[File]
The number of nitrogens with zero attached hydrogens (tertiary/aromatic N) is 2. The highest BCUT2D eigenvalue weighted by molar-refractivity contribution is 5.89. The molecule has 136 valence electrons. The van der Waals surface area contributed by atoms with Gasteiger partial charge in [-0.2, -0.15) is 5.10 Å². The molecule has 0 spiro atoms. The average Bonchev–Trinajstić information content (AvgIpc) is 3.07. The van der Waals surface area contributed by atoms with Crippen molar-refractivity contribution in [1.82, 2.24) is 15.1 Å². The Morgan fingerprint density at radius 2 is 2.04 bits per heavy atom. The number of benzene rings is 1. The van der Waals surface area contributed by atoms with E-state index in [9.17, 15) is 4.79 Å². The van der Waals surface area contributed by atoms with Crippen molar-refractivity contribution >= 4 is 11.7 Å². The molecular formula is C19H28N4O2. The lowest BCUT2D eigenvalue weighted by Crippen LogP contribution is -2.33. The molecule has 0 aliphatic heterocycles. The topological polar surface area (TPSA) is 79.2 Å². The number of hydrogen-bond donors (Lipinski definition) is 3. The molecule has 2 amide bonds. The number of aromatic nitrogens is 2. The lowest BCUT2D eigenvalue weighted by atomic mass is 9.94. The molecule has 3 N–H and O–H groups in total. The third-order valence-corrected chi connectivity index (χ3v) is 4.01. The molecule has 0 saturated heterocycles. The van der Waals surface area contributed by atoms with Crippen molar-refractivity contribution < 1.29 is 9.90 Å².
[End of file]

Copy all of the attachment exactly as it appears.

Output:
The number of nitrogens with zero attached hydrogens (tertiary/aromatic N) is 2. The highest BCUT2D eigenvalue weighted by molar-refractivity contribution is 5.89. The molecule has 136 valence electrons. The van der Waals surface area contributed by atoms with Gasteiger partial charge in [-0.2, -0.15) is 5.10 Å². The molecule has 0 spiro atoms. The average Bonchev–Trinajstić information content (AvgIpc) is 3.07. The van der Waals surface area contributed by atoms with Crippen molar-refractivity contribution in [1.82, 2.24) is 15.1 Å². The Morgan fingerprint density at radius 2 is 2.04 bits per heavy atom. The number of benzene rings is 1. The van der Waals surface area contributed by atoms with E-state index in [9.17, 15) is 4.79 Å². The van der Waals surface area contributed by atoms with Crippen molar-refractivity contribution >= 4 is 11.7 Å². The molecular formula is C19H28N4O2. The lowest BCUT2D eigenvalue weighted by Crippen LogP contribution is -2.33. The molecule has 0 aliphatic heterocycles. The topological polar surface area (TPSA) is 79.2 Å². The number of hydrogen-bond donors (Lipinski definition) is 3. The molecule has 2 amide bonds. The number of aromatic nitrogens is 2. The lowest BCUT2D eigenvalue weighted by atomic mass is 9.94. The molecule has 3 N–H and O–H groups in total. The third-order valence-corrected chi connectivity index (χ3v) is 4.01. The molecule has 0 saturated heterocycles. The van der Waals surface area contributed by atoms with Crippen molar-refractivity contribution < 1.29 is 9.90 Å².